Landscaping: Prep before Landing

I've mentioned before that I'm less concerned about lawn weeds than some people. I also firmly believe that the right lawn care will save you a lot of problems with weeds. However, there are some weeds that need to be stopped, and stopped early, or you'll find yourself without grass and with an entire field of dandelions. Why does that matter? If you care at all about the rest of your landscape-including your garden, vegetable garden, and landscape beds, you need to get rid of particularly noxious lawn weeds while they're small and manageable, before they set seed or ramp up with new growth. Otherwise, these weeds will invade the rest of your landscape.

The Case Study that Converted Me

My yard has a problem with dollar weed. This weed is like a hydra or an amoeba. You cut off its head and it sprouts six more. It spreads by underground runners, and is incredibly resilient. Last summer, I made a new landscape bed in my garden. I didn't do any kind of weed treatment before starting the new bed. That was a huge mistake. Now I had lovely lettuces growing, but they were being choked out by dollar weed.

Just outside the bed, my lawn guys sprayed the dollar weed with Image (the ONLY herbicide that seems to work on this nasty pest). That dollar weed died, lickedy-split, while my veggies continued to fight with the leftover lawn weeds. The dollar weed was so entrenched in the new vegetable garden, there was no way I could have sprayed it without harming my veggies. Because I didn't take the time to act when the weeds were small, before I put in the bed, I'm going to have to re-do the entire landscape bed this year.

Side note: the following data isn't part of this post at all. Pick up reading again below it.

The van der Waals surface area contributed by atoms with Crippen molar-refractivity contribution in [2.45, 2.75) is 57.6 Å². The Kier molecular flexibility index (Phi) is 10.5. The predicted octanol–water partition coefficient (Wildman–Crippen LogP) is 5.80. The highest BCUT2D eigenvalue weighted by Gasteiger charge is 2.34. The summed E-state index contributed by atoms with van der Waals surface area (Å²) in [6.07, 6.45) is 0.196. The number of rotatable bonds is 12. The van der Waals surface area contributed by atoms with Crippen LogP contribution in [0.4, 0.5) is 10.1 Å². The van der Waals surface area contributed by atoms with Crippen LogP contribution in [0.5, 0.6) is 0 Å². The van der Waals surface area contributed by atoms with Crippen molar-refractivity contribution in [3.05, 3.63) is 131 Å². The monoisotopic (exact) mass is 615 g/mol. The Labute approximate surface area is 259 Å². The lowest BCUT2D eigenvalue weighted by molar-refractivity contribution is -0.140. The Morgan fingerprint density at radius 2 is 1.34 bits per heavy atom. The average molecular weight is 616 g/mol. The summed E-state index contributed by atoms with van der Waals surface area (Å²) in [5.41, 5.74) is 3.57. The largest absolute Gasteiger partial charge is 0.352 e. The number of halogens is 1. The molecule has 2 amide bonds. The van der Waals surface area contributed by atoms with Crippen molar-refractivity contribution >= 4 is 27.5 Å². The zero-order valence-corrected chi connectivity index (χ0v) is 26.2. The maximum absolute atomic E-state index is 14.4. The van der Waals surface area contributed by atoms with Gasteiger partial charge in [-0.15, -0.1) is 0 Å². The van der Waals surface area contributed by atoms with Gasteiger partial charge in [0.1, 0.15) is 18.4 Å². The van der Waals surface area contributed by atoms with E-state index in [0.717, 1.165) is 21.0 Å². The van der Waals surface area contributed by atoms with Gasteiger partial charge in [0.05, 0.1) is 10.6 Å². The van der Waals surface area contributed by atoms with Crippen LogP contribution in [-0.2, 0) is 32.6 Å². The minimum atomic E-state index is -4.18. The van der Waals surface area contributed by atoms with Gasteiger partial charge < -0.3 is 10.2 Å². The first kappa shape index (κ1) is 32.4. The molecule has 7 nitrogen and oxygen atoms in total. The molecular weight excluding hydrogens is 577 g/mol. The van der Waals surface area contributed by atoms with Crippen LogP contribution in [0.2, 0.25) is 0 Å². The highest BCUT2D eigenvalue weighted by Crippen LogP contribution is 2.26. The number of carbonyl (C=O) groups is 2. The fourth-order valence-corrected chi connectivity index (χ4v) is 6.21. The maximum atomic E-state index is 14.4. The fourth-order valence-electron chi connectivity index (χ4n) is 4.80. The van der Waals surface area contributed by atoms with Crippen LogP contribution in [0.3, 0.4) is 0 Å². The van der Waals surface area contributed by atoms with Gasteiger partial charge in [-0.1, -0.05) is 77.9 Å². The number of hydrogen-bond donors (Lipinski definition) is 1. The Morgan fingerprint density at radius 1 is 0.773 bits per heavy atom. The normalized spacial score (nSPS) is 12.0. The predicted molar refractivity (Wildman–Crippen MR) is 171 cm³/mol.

Approximately the same thing happened with some particularly robust dandelions in that corner of the yard.

An Ounce of Prevention is Worth a Pound of Cure

If I had taken the time to dig up or spray the weeds that I know to be major pests before moving on to the rest of my yard work, I would have saved myself a lot of time in the long run. Now, when others are enjoying their first spring blooms, I'll be renovating a brand new landscape bed that I should be re-planting.

The lesson: Ignore weeds at your peril!

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